Empathy decline in medical school: Should we care and if so how?
Ian Scott MD, Director, Center for Health Education Scholarship
Kimberly A. Schonert-Reichl, Ph.D., Director, Human Early Learning Partnership
Date: Tuesday, June 6, 2017
Time: 12:00pm to 1:30pm
- formal presentations and discussion from 12:00pm – 1:00pm, ongoing moderated discussion 1:00pm – 1:30pm
- feel free to bring a bagged lunch
- LSC 1312 (host venue)
- DHCC 2263
- MSB 131
- RJH CA 011
- KGH CAC 237
- NHSC 9-374
Remote Attendance Options:
- Movi J, ID 30220
- VC Anywhere, user guide
note: to have your webcast attendance recorded and claim CME credits, email firstname.lastname@example.org to request your certificate.
The speakers will explore the nature of empathy, the literature on empathy decline during medical training and how to support empathy in learners.
The bulk of the session will be engaging the audience in three questions:
- If we want to understand empathy in our trainees further…what should we be doing, focusing on?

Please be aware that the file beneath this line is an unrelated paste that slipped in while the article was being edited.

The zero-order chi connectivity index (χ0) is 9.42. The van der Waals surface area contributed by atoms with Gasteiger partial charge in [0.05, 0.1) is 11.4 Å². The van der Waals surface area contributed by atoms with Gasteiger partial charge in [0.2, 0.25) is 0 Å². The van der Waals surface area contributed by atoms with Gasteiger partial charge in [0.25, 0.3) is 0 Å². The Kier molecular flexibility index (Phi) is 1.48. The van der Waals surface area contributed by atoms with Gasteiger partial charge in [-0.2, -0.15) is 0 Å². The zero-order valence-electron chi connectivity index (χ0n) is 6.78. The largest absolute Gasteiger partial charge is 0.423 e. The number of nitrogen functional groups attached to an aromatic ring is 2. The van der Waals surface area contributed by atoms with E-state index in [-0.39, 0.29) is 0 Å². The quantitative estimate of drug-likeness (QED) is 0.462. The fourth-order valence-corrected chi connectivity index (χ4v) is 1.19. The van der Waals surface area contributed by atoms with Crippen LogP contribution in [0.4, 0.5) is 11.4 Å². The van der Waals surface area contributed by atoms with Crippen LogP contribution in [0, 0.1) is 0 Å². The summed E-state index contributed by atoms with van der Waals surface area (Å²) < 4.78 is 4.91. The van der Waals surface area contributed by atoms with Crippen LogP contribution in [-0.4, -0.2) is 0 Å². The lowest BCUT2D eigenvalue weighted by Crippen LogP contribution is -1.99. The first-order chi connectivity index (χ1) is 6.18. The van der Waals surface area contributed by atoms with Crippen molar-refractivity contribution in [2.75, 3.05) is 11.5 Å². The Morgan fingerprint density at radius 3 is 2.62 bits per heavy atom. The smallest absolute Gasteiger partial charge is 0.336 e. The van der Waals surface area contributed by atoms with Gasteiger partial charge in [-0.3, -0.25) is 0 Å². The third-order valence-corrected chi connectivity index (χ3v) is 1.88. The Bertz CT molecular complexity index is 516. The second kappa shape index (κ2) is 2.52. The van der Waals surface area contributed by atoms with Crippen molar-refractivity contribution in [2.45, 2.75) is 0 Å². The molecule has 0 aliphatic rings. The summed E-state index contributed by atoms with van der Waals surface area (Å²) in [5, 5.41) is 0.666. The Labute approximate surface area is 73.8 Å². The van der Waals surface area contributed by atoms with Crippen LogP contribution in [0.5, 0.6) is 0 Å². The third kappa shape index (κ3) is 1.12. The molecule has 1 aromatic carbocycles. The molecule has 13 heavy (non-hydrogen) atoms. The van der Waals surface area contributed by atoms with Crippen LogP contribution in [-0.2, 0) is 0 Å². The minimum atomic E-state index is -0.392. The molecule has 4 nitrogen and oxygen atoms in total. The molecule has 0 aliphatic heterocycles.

- If we want to help our trainees maintain empathy during the clinical years what should we be focusing on?
- How can we help support the field in understanding empathy in the realm of Health Professions Education?
The University of British Columbia Division of Continuing Professional Development (UBC CPD) is fully accredited by the Committee on Accreditation of Continuing Medical Education (CACME) to provide study credits for continuing medical education for physicians. This course has been reviewed and approved by the UBC Division of Continuing Professional Development. This Group Learning course meets the certification criteria of the College of Family Physicians of Canada and has been certified by UBC CPD for up to 1.0 Mainpro+ credits. This course is an Accredited Group Learning Activity eligible for up to 1.0 MOC Section 1 credits as defined by the Maintenance of Certification program of the Royal College of Physicians and Surgeons of Canada. Each physician should claim only those credits he/she actually spent in the activity.